2. Coho Regulations at Port Renfrew. 
3. Recreational crab fishery at Port Renfrew [speaker Butch Jack from the Pachedaht native band to comment on new high intensity commercial crab fishery and support of our SFAC motion]. 
4. Status of Court ordered fine money [being withheld by DFO for 3 years now] to be paid to the Port Renfrew Salmon Enhancement Society. 
5. What happened to Chinook fishery at Port Renfrew [1/3 of previous year]. 
6. Groundfish and Shellfish report [Crab, Prawns and Halibut]. 
7. New enforcement interpretation of transport regulations.

I will let you know the escapement figures when they come my way.

Chris Bos: The next SFAB meeting for the Victoria area will be Thursday, November 20 at 2 PM. More info to follow.  

Sport Fishing Institute: The SFI Policy Conference and Big Splash Gala, is Wednesday, November 26, in Richmond. Register at:

Catching Coho in Rivers: Now is the time to get out your spinners, spoons and Colorado Blades and head to your favourite river for coho fishing – retention where authorized. Typically coho are in the deepest part of the soft water. And they may not porpoise for hours and thus it looks like there are no fish. Run through your lures, as below, before moving on.

Take the silver hooks off your lures, add black swivels and black hooks. The coho spots the silver lure in front of them and whacks it, the hook behind (that it can’t see) already in its mouth.

Fish different colours: pink, orange, chartreuse, green and red, silver early and gold later, in heavy, clouded water. Purple in tea stained water, and the Cowichan. Bolos and Blue Foxes in sizes 4 and 5. Use your ugliest, largest spoons in water with less than a foot visibility – these have sonic thump, plus visibility.

With inexpensive Colorado blades in silver, gold and brass (not copper) that you assemble yourself, use a #5 swivel 18- to 24-inches above the blade and to the tag end, lightly crimp some pencil lead – the purpose is to have the lead pull free rather than lose the entire rig. If your blade vibration stops and starts, it is a coho following and touching it with its nose, collapsing its drag. Redo the cast until you catch the fish.

Coho fishing is best in pouring rain with rising rivers, particularly in front of small side streams where they spawn. A well-known example, is Beaver Creek where it flows into the Stamp River below the falls. The heavier the rain, the hotter the fishing, so when others are watching Sunday NFL, you get out there and glom the fish.

Cast at the fish from one spot then try different angles, then take a step up or down and do the casts again, trying different angles, then rotate through your colours until you find the hot one. Don’t think there are no fish there or they are stale until you prove it by rotating lures, casting direction, and by moving to cast from different angles.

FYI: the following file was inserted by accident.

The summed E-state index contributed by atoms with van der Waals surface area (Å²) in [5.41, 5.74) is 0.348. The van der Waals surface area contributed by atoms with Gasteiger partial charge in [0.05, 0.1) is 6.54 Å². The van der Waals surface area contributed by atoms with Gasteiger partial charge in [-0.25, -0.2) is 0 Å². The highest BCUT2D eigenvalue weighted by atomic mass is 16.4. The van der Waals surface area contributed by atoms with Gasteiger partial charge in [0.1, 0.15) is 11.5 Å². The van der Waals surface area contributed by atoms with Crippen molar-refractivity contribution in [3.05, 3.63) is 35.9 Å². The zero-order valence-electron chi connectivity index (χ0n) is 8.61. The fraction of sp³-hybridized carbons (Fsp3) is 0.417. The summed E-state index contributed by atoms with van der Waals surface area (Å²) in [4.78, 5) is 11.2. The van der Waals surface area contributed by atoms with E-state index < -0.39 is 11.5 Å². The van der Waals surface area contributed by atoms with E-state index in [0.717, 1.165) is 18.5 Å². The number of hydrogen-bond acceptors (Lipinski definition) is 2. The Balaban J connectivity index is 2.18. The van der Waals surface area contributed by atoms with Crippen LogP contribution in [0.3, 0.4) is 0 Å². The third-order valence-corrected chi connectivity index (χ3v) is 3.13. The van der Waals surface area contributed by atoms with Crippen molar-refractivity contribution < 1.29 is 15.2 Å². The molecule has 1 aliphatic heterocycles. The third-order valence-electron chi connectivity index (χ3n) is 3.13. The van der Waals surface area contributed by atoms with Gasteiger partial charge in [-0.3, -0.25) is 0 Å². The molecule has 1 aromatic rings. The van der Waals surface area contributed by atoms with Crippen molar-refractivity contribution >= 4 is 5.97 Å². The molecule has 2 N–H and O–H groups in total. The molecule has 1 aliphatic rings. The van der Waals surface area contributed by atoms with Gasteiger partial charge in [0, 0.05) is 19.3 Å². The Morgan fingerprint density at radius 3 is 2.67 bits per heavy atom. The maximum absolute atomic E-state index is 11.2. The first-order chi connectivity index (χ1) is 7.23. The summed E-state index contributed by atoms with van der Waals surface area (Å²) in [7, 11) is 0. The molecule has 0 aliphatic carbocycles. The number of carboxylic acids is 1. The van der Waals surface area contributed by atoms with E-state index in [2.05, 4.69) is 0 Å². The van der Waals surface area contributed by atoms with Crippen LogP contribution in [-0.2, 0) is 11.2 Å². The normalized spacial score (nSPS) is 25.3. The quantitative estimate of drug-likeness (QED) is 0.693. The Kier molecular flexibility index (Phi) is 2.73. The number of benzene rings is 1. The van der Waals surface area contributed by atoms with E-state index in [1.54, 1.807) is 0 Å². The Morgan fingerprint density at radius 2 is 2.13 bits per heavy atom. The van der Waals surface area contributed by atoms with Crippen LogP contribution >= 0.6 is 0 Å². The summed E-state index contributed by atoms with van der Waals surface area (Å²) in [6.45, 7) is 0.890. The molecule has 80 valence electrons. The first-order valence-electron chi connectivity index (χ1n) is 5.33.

Coho, in particular, like to bite lures going directly up stream and may follow for 25 feet across and up before biting. If you see them all lined up in shallow runs, try and put your spinner within two feet of their noses, and watch them follow. This is high adrenaline stuff. Just don’t set that hook when you see its mouth open to glom the lure. Wait until you feel it on the rod.

And if you are fishing pools, make sure to fish the back eddies from down stream. This is because coho line up up-stream, but actually down-river, if you get my drift. But because they relentlessly want the lure going up-current, you have to fish from down stream. Don’t think the fish are not there or not biting until you prove that that is the case. Don’t leave coho to find coho.

Because coho do the coho roll thing, which jerks tension from high to low constantly, set your drag tighter than you would for steelhead which would rip the lure out at coho tension. Coho mouths are hard and with barbless, kirbed hooks, keep your rod tip high or as far away sideways as possible to keep maximum tension on the fish.

Fish in front of very small side streams that you would fish in front of no other time of year. Rising water will create soft water close by the stream and the coho sit in its scent for as much as six weeks before the creek is full enough to enter.

If you know there are fish there but aren’t biting, change up by putting a simple red and white bobber several feet above the spinner. It is surprising how frequently the float will disappear in soft water, the spinner dangling directly down from it, but the coho bit it anyway. From time to time, change action by stopping the float, as this will bring the lure up in the water and its spin will increase. In addition, for fish downstream that you can’t reach by casting, float that bobber down to them, and when you stop it right in front of them, you’ll be surprised how many you may catch.

Also, consider braided mainline, typically 35 pound test, with a 15- to 20-foot leader of 15- to 20-pound clear leader. Braid casts much farther as it comes off baitcaster reels much easier than 20-pound clear mainline that gets ‘memory’.

Kuterra Land-Raised Atlantic Salmon: the on-land Namgis fish farm in the lower reaches of the Nimpkish has received the top sustainability ranking from the best rating system in North America – the Monterey Bay Aquarium.

"We are delighted that the third-party assessment conducted by the Monterey Bay Aquarium has validated Kuterra operations as one of the most sustainable Atlantic salmon aquaculture operations globally," says Garry Ullstrom, Kuterra CEO.

The Aquarium examined land-based facilities in BC, West Virginia and Denmark. All three — Kuterra, The Conservation Fund Freshwater Institute in Shepherdstown, W.Va.; and Atlantic Sapphire in Hvide Sande, Denmark — received the top ranking.

All of these are in my list of 69 on-land fish farm systems that are better for wild salmon than in-ocean, open-net: